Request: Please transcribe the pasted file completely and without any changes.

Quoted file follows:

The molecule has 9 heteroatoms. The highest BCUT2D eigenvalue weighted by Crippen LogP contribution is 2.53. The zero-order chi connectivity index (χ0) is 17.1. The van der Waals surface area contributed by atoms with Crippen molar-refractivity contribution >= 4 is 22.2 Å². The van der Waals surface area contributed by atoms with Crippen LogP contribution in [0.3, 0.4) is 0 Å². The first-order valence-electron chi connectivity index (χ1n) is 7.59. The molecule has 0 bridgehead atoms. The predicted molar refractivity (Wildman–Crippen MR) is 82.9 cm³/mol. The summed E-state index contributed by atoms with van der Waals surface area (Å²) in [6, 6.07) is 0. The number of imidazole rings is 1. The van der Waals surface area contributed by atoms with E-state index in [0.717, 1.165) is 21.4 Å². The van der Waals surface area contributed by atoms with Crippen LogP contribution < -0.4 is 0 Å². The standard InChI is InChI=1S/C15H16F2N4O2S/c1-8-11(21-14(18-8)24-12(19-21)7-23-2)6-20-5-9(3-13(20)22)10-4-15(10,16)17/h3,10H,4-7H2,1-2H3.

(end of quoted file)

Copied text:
The molecule has 9 heteroatoms. The highest BCUT2D eigenvalue weighted by Crippen LogP contribution is 2.53. The zero-order chi connectivity index (χ0) is 17.1. The van der Waals surface area contributed by atoms with Crippen molar-refractivity contribution >= 4 is 22.2 Å². The van der Waals surface area contributed by atoms with Crippen LogP contribution in [0.3, 0.4) is 0 Å². The first-order valence-electron chi connectivity index (χ1n) is 7.59. The molecule has 0 bridgehead atoms. The predicted molar refractivity (Wildman–Crippen MR) is 82.9 cm³/mol. The summed E-state index contributed by atoms with van der Waals surface area (Å²) in [6, 6.07) is 0. The number of imidazole rings is 1. The van der Waals surface area contributed by atoms with E-state index in [0.717, 1.165) is 21.4 Å². The van der Waals surface area contributed by atoms with Crippen LogP contribution < -0.4 is 0 Å². The standard InChI is InChI=1S/C15H16F2N4O2S/c1-8-11(21-14(18-8)24-12(19-21)7-23-2)6-20-5-9(3-13(20)22)10-4-15(10,16)17/h3,10H,4-7H2,1-2H3.